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Thread: Creating multiple custom columns using the same multiplier (i.e. unit conversion)

  1. #1
    Seeker virtualdynamo's Avatar
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    Creating multiple custom columns using the same multiplier (i.e. unit conversion)



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    I have 4 fields in Garmin GPS coordinates that I need to convert to degree decimal by multiplying by 2^32/360 la:
    https://gis.stackexchange.com/questi...odinate-system

    As this kind of thing is going to happen a lot, the generic question is: How does one do unit conversions in PQ? In this specific case, I've brute forced it as follows, but I can't believe this is the most efficient or elegant solution:

    Code:
    let
        Source = #"GPS-lap-staging",
        #"Inserted lap.start_lat" = Table.AddColumn(Source, "lap.start_lat", each [GPS.lap.start_lat] * 360 / Number.Power(2, 32), type number),
        #"Inserted lap.start_long" = Table.AddColumn(#"Inserted lap.start_lat", "lap.start_long", each [GPS.lap.start_long] * 360 / Number.Power(2, 32), type number),
        #"Inserted lap.end_lat" = Table.AddColumn(#"Inserted lap.start_long", "lap.end_lat", each [GPS.lap.end_lat] * 360 / Number.Power(2, 32), type number),
        #"Inserted lap.end_long" = Table.AddColumn(#"Inserted lap.end_lat", "lap.end_long", each [GPS.lap.end_long] * 360 / Number.Power(2, 32), type number)
    in
        #"Inserted lap.end_long"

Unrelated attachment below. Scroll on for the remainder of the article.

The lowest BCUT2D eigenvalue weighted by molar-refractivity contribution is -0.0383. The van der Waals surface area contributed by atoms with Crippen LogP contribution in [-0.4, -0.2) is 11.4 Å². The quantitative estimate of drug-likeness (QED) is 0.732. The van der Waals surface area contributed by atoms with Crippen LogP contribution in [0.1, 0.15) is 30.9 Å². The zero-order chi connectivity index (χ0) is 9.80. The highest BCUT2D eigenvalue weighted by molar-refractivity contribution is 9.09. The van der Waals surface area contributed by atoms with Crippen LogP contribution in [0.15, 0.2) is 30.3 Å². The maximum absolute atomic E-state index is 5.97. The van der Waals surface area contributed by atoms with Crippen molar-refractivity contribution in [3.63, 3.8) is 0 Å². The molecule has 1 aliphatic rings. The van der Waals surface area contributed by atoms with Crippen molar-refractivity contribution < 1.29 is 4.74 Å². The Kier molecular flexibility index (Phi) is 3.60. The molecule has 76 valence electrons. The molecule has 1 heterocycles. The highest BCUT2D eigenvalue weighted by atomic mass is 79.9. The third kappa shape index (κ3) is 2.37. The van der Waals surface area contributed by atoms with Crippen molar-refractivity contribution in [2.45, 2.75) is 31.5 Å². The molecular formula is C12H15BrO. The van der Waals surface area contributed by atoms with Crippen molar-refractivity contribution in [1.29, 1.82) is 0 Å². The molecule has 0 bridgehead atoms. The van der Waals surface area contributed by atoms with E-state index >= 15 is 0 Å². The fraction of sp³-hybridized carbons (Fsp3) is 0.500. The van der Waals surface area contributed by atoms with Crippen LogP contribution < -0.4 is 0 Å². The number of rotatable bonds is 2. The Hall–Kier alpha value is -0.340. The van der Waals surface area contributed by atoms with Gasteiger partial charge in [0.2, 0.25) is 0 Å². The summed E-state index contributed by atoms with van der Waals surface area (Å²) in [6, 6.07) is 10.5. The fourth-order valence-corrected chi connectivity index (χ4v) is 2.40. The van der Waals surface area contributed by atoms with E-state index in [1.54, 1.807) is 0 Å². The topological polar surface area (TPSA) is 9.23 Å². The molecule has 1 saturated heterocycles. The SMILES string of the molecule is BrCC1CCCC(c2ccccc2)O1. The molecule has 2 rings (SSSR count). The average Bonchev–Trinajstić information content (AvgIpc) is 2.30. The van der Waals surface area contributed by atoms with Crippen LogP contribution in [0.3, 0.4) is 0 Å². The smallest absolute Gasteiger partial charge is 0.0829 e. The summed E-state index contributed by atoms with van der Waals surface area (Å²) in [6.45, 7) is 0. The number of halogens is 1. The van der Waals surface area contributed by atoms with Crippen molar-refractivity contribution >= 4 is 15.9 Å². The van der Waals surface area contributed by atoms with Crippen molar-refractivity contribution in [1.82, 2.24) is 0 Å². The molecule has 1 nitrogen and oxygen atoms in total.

2. #2
    Administrator Ken Puls's Avatar
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    Well, the most elegant solution would be Garmin providing the correct output for you needs so that you didn't need it to be transformed. But since they won't...
    The solution you've cooked up is exactly what I would do. One operation per column you need to convert.
    The only other thing you could do differently here would be to write a custom power query function to do the math, but you'll still need to invoke it onve for each column anyway. If you need to do dozens of columns it might be worth the time to do this, as you wouldn't need to enter the full formula each time, UT if you've only got 4 columns, I wouldn't bother. It won't be any more efficient to execute as it calls the same math pattern each time you run it, and will take you more time to build than just copying and pasting in the formula I expect.
    Ken Puls, FCPA, FCMA, MS MVP

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    If you've been given VBA code (a macro) for your solution, but don't know where to put it, CLICK HERE.

  3. #3
    Seeker virtualdynamo's Avatar
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    Thanks for the insight. In the future, I may create PQ functions for English/metric conversions I'll need frequently. (Which then begs the question on how to put such functions in a library, but that's for another day.)

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